A new study finds that manipulating the stiffness of the collagen in the airway has an effect on breathing.
The airway consists of both a conducting region (larynx, trachea, bronchi, bronchioles) where air is humidified, warmed, and cleaned and a respiratory zone where gas exchange occurs. The airway is directly and continuously exposed to both macromechanical and micromechanical forces.
Macromechanics is the study of organ-level mechanical and material properties. Intrathoracic respiratory forces, perfusion, and cough represent some of the dynamic macromechanical forces exerted on the respiratory system. As the airway is composed of heterogeneous components (chondrocytes, epithelium, endothelium, muscle, extracellular matrix (ECM)), these constituents can be individually quantified using micromechanics.
Micromechanical properties drive the mechanotransduction in the airway, driving cell–cell and cell–matrix interactions .
Collagen is most abundant component in the airway extracellular matrix. It is also the primary component that determines mechanical properties of the airway. This discovery around the structure of airway cells could lead to a new treatment for asthma.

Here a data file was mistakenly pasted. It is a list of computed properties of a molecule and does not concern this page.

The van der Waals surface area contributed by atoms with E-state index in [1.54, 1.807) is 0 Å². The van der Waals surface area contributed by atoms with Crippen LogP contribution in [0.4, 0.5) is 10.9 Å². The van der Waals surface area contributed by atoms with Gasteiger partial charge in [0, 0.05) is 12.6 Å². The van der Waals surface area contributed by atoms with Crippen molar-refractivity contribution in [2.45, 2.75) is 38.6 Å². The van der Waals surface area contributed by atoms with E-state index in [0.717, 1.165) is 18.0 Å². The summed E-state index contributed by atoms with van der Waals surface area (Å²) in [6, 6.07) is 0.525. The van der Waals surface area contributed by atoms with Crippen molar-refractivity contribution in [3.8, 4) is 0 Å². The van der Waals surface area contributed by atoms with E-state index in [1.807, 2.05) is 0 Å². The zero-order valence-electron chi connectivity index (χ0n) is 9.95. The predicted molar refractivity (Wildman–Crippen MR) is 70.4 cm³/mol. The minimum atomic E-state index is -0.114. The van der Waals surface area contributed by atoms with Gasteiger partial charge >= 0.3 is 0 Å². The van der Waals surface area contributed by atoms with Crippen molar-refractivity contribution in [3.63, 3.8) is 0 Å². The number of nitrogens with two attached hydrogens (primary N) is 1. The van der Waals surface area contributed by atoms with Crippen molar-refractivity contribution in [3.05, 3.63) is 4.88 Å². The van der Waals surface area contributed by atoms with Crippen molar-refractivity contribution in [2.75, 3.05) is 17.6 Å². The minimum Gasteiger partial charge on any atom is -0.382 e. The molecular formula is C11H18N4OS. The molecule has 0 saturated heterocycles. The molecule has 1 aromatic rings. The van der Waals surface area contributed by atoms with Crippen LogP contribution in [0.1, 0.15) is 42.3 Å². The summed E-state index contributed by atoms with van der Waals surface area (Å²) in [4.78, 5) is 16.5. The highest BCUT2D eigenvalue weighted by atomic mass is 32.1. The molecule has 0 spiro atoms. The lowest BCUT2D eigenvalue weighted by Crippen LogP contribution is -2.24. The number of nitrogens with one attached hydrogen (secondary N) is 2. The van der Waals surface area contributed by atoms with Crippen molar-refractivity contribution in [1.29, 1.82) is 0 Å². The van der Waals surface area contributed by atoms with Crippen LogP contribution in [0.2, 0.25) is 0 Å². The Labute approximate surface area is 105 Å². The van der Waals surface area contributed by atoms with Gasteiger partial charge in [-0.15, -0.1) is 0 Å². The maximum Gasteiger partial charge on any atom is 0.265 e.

What You Need to Know
Abnormal airway collagen deposition is associated with the pathogenesis and progression of airway disease according to the researchers, Lumei Liu, Brooke Stephens, Maxwell Bergman, Anne May, and Tendy Chiang, in Columbus, Ohio.
Liu is with the Center of Regenerative Medicine, Abigail Wexner Research Institute, Nationwide Children’s Hospital in Columbus, OH.
- collagen has a major role in airway mechanics
- macro- and micro-scale approaches can quantify airway mechanics
- collagen deposition affects pathologic changes in airway diseases.
The World Asthma Foundation would like to thank these experts for their research for their understanding how collagen affects healthy airway tissue mechanics is essential. The impact of abnormal collagen deposition and tissue stiffness has been an area of interest in pulmonary diseases such as cystic fibrosis, asthma, and chronic obstructive pulmonary disease. The researchers seek to provide biomechanical clues for targeted therapies and regenerative medicine to treat airway pathology and address airway defects.